3. Lee Ann says:

    You should have called your agent before you wrote this. The contents figure on most homeowner’s policies is a certain percentage of the home amount (usually 70%) and you don’t save any money by reducing it.

  4. George says:

    Considering how low homeowners and renters insurance is, I doubt you can save much by underinsuring your valuables.

  5. Shannon says:

    But did you also review the insurance that protects what is *really* irreplacable – you?

    Your life insurance, trauma/critical illness and for your wife income protection?

    Just a thought.

  6. Troy says:

    Most HO insurance “contents” limits are calculated as a percentage of “structure” limits.

    House is insured for $300,000, contents is usually 75% of that number. I am not sure you can even reduce the contents coverage by itself.

    Regardless, the number one limit that is generally overinsured is the structure. Most people insure their home for either the purchase price, the appraised value, or the assessed value.

    All are wrong. Insurers overinsure home all the time. It is a guarantee or profit. By insuring the land and having excess coverage, you are apting for insurance you will never collect on, even with a total loss.

    The home should be insured for the replacement cost. The appraised value includes the land it sits on, which to my knowledge has never been lost in a claim.

    Most policys also have replacement cost of 120%, which goes over and above the limits stated on the dec sheet.

    The point. If you have a $300,000 appraised value home, likely $50,000 is land. the remaining $250,000 should be insured, and that amount can legally be insured with a policy amount of $210,000 (with 120% replacement)

    The difference between $300K and 210K of insurance – 30%. That is hundreds of dollars a year you are now not paying to insure something you will never claim.

  7. I never knew that house insurance was determined by the value of what’s in your house; I thought it had everything to do with the house and only that.

    I wonder if living in an apartment warrants a need for insurance.

    Any thoughts?

  8. matt @ Thrive says:

    This is actually a well-known problem to psychologists. People evaluate things based on personal value, rather than objective value, which makes them behave in all sorts of “irrational” ways. Just take the endowment effect (http://en.wikipedia.org/wiki/Endowment_effect) as an example: simply having something increases its worth to you.

    As noted by others, the fix is easy: when you’re inventorying your worth, start with the things you would replace and work backwards. As for George’s comment about how much you save, you’d be surprised…small amounts of money over many years add up.

  9. jb says:

    Yep, there’s just no point in insuring items that you wouldn’t replace.

  10. eden says:

    Just out of curiosity – how does your theory apply to, say, art museums? I mean there’s no way to replace a Vermeer (only 36 in the world so the museum wouldn’t even be able to buy a comparable work by the same artist) – so should the museum still both insuring it?

  11. Misty says:

    I worked as a homeowner’s claims adjuster for over a year (and oddly, am trying to get back into it after relocating!) I ran into this problem often, sometimes to the point that people’s inventories and the cost per item were laughable (did you really buy a $10 can of Morton’s Salt!??!!).
    There are two main types of policies: replacement cost, where you receive the entire amount, and actual cash value. Most policies are actual cash value (ACV). When you file a personal property claim, the adjuster reviews your inventory, the cost to replace the item and then calculates the depreciation. You receive the cost of the item, minus depreciation- example: costs $40 to replace, it is 3 years old and depreciates at 10%. So, you will only receive $28 for the item. However, once you replace the item, the insurance will reimburse you the remaining $12. Very few claims that were submitted to me ever bothered to submit the documentation stating they replaced the item, meaning that many missed out on the full payment. Trent is offering a good tip in this article; this is a very good idea to have a figure in mind. It is also ideal to create and inventory and video recording of important items, serial numbers, etc. as well- Trent has also written about this.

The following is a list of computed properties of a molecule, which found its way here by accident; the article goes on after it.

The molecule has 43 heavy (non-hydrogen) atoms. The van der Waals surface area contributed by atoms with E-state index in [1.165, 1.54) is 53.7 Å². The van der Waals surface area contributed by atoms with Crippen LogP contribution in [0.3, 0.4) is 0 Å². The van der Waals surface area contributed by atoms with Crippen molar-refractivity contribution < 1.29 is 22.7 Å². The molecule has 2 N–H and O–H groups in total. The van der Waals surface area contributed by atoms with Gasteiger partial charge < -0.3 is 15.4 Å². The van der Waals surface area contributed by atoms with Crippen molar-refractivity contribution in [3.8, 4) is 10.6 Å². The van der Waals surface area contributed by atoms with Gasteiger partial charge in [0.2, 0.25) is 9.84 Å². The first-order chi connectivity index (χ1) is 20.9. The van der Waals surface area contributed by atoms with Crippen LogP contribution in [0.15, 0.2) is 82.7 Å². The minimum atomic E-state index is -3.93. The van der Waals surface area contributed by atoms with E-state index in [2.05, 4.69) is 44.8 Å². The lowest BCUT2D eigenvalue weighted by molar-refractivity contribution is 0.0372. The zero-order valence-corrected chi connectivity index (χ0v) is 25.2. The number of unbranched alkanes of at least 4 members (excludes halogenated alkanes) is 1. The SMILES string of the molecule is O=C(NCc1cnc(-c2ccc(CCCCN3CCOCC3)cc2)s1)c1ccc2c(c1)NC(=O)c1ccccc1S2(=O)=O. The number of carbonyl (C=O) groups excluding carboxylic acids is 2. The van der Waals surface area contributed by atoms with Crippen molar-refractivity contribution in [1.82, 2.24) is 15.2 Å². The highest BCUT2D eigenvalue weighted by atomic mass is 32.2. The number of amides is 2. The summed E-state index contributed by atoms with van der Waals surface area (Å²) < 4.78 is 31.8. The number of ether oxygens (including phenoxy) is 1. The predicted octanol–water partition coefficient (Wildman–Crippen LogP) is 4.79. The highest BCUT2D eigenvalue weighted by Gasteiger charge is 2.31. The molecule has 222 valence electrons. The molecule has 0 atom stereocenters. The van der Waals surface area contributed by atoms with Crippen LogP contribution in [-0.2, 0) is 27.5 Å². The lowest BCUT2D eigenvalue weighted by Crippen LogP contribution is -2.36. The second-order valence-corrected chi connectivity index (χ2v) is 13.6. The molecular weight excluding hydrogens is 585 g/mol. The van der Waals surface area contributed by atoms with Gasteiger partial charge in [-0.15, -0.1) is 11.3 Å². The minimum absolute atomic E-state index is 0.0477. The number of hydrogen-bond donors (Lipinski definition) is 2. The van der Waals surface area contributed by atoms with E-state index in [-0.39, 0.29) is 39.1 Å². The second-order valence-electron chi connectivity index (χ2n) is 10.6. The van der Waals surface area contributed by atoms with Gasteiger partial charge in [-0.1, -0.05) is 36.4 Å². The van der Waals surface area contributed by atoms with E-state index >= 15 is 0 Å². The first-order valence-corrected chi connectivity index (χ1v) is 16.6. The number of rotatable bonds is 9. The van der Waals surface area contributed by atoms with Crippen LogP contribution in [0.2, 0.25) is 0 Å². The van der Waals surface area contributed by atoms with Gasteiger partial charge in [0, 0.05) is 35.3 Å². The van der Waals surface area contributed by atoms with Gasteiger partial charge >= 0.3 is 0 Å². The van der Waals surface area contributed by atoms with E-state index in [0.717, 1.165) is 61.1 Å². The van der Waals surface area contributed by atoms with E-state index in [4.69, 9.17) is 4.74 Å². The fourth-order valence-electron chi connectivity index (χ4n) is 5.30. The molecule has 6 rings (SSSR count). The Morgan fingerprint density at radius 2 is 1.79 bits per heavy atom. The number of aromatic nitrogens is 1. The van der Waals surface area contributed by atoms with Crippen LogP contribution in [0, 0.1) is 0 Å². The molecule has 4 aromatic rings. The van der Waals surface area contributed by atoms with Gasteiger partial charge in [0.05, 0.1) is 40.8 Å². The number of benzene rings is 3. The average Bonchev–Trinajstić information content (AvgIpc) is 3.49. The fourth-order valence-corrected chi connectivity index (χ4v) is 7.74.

To address other comments: the agent uses the appraisal of your house to apply a % for personal property. You can adjust this at anytime. Art, jewelry, guns, furs, silverware, china, etc. are covered however there are limitations on your policy. If you have a full set of grandmother’s antique china that is worth several hundreds of dollars, or more commonly, an expensive jewelry collection, you need to purchase additional coverage to ensure that if these items are damaged or stolen you are able to replace them (as a result, the art museum’s coverage would be very different!)

  12. Sharon says:

    Anyone who buys anything but replacement value insurance coverage is basically throwing away their insurance premiums. Actual cash value policies will always lead to your losing money on the deal, and a great deal of aggravation. We furnished our home with cast-offs, family donations and thrift store purchases, and with nothing “paid for” the insurance company would reimburse us — nothing. Bet you can’t afford to replace everything for — nothing!

  13. Torrilin says:

    You should insure original art to a value that will let you replace it with a work of comparable size and character, even if the sentimental value is not comparable. Original artwork is not cheap if it is well done, and it should be valued appropriately.

    If you have unique examples of fine china, silverware, glassware, or pottery, again they should be insured so that you can replace with a comparable quality replacement. My partner’s mother inherited a beautiful set of one of a kind ivory and gold bone china. Nothing commercially available is as unique. But you can get ivory and gold bone china that is lovely, ornate and has detailing that is similar to the custom china. The similar commercial china in a similarly extensive set of place settings and serving pieces is probably close to $10,000 in value, and it doesn’t depreciate much (if anything) on the used market. It is well worth the money to make sure that the heirloom china is insured to at *least* replacement value.